One of the strongest voices for the Gulf of Mexico and the seafood it produces has taken the first step in an ongoing process to enlarge its board of directors. The Gulf Seafood Institute has installed William (Bill) T. Hogarth, Ph.D., Jennifer Jenkins and Raz Halili as new board members.
Are you an outstanding Gulf of Mexico commercial fisherman looking for a new adventure; then Loud TV wants to hear from you.
The Gulf Council approved Reef Fish Amendment 40, a measure differentiating the amount of fish caught by recreational anglers and charter boat companies.
The Food and Drug Administration and Environmental Protection Agency has developed a new analysis supporting and encouraging pregnant and nursing moms to eat in a manner consistent with the 2010 Dietary Guidelines for Americans recommendation to add seafood to their diet, including healthy Gulf seafood choices.
An international team of scientists and fishermen in the Southern Gulf of Mexico are working to find environmentally safe solutions to the growing need for aquaculture feedstock.
A formal Record of Decision to implement a Gulf restoration plan has been announced by the National Oceanic and Atmospheric Administration and the Natural Resource Damage Assessment trustees in the Deepwater Horizon oil spill which occurred off the shores of Louisiana in 2010.
Senior science and management representatives from leading fishing nations will head to the Gulf of Mexico to discuss the state of fisheries and the sustainability of seafood at the second annual Science and Sustainability Forum.
Roy Crabtree, Ph.D., has a lot on his plate beside Gulf Red Snapper. As the regional administrator of NOAA Fisheries Service’s Southeast Regional Office overseeing Gulf fisheries, the fish popular to both recreational and commercial fishermen has drawn the majority of his attention for more than two years.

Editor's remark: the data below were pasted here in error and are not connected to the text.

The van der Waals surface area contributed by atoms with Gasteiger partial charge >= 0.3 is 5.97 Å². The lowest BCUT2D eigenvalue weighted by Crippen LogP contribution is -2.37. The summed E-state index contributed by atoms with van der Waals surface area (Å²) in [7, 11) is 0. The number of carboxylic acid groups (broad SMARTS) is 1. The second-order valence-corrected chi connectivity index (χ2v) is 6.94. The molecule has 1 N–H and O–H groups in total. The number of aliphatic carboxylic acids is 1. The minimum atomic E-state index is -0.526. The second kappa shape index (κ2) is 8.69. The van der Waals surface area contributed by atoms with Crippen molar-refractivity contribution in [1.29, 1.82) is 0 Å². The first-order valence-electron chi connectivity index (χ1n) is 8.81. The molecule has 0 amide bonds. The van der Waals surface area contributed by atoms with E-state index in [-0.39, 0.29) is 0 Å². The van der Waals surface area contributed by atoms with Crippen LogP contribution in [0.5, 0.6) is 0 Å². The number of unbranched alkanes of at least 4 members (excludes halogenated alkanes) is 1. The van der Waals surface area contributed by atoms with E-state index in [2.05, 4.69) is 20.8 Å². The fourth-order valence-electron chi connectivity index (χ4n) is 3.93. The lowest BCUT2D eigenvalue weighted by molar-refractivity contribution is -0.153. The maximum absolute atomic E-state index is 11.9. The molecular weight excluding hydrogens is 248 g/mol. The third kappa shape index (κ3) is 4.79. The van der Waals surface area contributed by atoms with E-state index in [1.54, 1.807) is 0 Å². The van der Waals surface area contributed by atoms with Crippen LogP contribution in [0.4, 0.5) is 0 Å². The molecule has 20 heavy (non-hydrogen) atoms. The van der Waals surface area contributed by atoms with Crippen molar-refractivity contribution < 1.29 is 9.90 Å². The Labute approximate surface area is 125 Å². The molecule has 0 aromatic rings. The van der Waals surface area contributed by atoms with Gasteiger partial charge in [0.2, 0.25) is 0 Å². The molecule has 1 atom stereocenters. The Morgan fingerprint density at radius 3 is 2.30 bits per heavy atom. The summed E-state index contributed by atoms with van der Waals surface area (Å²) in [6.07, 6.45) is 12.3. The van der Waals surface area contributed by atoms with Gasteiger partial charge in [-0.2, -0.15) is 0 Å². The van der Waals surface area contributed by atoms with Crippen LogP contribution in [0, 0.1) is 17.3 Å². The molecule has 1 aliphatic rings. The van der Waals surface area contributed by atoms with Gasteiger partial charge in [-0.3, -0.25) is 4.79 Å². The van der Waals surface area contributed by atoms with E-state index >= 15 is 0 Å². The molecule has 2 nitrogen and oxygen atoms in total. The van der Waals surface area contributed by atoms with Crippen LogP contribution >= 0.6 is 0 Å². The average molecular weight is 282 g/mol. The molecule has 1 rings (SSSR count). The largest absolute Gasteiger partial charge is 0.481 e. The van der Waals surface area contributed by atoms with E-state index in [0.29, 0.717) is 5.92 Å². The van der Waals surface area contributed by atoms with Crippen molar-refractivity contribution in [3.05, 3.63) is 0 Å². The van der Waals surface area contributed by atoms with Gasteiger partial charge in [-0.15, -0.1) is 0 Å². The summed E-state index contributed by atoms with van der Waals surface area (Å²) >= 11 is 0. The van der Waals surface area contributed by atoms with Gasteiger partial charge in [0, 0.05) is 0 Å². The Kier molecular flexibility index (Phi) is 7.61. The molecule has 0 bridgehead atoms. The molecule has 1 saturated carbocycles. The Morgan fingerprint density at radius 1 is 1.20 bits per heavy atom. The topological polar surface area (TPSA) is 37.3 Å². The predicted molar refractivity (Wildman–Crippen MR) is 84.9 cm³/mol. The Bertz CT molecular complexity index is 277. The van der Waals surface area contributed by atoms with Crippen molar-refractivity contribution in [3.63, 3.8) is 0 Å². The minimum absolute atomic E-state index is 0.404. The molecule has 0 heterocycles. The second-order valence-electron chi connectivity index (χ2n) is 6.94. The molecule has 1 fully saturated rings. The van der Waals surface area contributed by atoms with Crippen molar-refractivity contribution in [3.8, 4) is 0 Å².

Gulf Seafood Institute founding member Steve Tomeny recently joined a panel of seafood experts, academics and environmental non-profit leaders to address such issues as individual fishing quotas and possible revisions to the Magnuson-Stevens Act at the Brookings Institute for a Hamilton Project roundtable discussion.
At the turn of the nineteenth century, Biloxi was known as “The Seafood Capital of the World” – its factories were world leaders. Today, the seafood industry continues to play an important role in the diversity of city’s local economy.
On the last day of National Seafood Month, two Gulf Seafood Institute board members will join other Gulf seafood industry experts, chefs and fishermen in addressing Gulf of Mexico sustainable seafood issues at a symposium to be held on Dauphin Island on All Hallow’s Eve.
Foreign illegal fishing in the Gulf, mostly by Mexican crew in boats called lanchas, is a persistent and alarming problem according to authorities from Gulf Coast states, as well as the federal government.
The Gulf of Mexico Fishery Management Council recently met in Biloxi, MS to discuss a number of fishery issues, including recreational red snapper sector separation and accountability measures.